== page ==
Two piano-vocal duos took the stage in Valley College’s latest free concert

An exercise in active listening followed an operatic performance of a series of German poems, both of which featured two musicians: vocalist and pianist.

By Isaac Dektor, Managing Editor

Mezzo-soprano Diana Tash and Pianist Wendy Prober answer questions after performing Frauenliebe und -leben (Woman’s Love and Life) by Robert Schumann / A. Chamiss at LAVC’s Music Recital Hall. (Photo by Jose Callejas)

While most of the 22 audience members at Valley College’s free show on Wednesday did not speak German, there was no loss in translation thanks to an emotive performance from Mezzo-soprano Diana Tash and pianist Wendy Prober.


The duo performed all eight poems from “Woman’s Love and Life” by Adelbert von Chamisso as arranged by composer Robert Schumann. Schumann’s music and Chamisso’s lyrics take listeners on a rollercoaster of love and loss. Tash, an accomplished vocalist and operatic performer, carried the audience over the language barrier with her evocative vocal tonations. With both performers well-rehearsed and coordinated down to their outfits — black adorned with red roses — the showcase never lost its momentum.


“It’s the arc of a woman’s life,” said Prober after the show. “Diana and I were saying you can’t sing these when you're 20.”


The lyrics feature a first-person narration about the joy of love and despair of heartbreak.


“In this style of vocal literature, it’s really two separate voices coming together,” said Tash.


The singer is referring to the characteristic of Prober’s piano playing throughout the show, sometimes slipping away from accompaniment into a leading role. The eighth and final song of the series ended with a piano solo that leaned into dissonance before resolving.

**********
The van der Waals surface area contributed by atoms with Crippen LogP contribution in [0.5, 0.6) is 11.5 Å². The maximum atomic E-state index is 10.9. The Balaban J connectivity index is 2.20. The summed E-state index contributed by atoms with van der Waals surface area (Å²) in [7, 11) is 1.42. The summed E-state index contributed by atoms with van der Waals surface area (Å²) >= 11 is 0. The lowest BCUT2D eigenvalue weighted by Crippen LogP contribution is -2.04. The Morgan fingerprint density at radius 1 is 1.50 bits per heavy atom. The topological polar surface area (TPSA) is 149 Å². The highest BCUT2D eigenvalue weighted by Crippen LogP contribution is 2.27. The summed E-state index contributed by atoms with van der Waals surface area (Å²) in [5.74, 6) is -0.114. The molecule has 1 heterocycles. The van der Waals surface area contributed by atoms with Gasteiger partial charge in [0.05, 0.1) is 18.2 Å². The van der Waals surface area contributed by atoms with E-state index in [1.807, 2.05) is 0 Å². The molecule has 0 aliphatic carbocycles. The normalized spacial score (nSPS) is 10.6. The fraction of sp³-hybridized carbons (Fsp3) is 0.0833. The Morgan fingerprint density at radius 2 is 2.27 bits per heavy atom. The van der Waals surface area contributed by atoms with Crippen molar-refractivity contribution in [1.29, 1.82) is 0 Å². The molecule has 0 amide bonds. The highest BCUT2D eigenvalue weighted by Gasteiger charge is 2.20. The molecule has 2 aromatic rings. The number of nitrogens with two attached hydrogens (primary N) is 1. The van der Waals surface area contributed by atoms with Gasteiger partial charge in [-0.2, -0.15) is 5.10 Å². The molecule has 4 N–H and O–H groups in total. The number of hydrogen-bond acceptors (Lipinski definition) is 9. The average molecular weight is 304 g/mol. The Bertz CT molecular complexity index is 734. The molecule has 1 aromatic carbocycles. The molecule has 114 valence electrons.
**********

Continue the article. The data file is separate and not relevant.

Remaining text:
The showcase exposed the musical genre to students who may not be familiar with opera. To the inexpert, watching an opera singer is like seeing a fish walk out onto dry land — the sustained pitch-perfect sounds they make on a single breath seem impossible.


The second duo played three arrangements of the same number, “At the River.” Christian Nova, a veteran of Broadway and department chair to Valley’s music department, sang baritone while Frank Garvey, pianist from Ireland who is an active recording musician while serving as a faculty member for Valley, accompanied on the keys.


Each version of the song carried a different tone, the first being light and playful, the second heavier and more dramatic. The third version featured a jazzy accompaniment from Garvey on the piano. Using a tablet instead of sheet music, Garvey’s piano shone through during the third rendition with complex chords and adorning trills.


“Listen to the differences in the way I’m singing and also listen for differences in Dr. Garvey’s accompaniment,” Nova told students before the performance began.


While the second performance had an emphasis on education and was catered more towards music students, its short duration and talented performers made it enjoyable even for the layperson.


Valley’s free concert series is an asset to music students and lovers alike as seasoned performers stop by week after week. As the semester approaches its finish, only four concerts remain — students can get keyed up for the faculty piano concert that takes the stage next Wednesday at 1:30 p.m.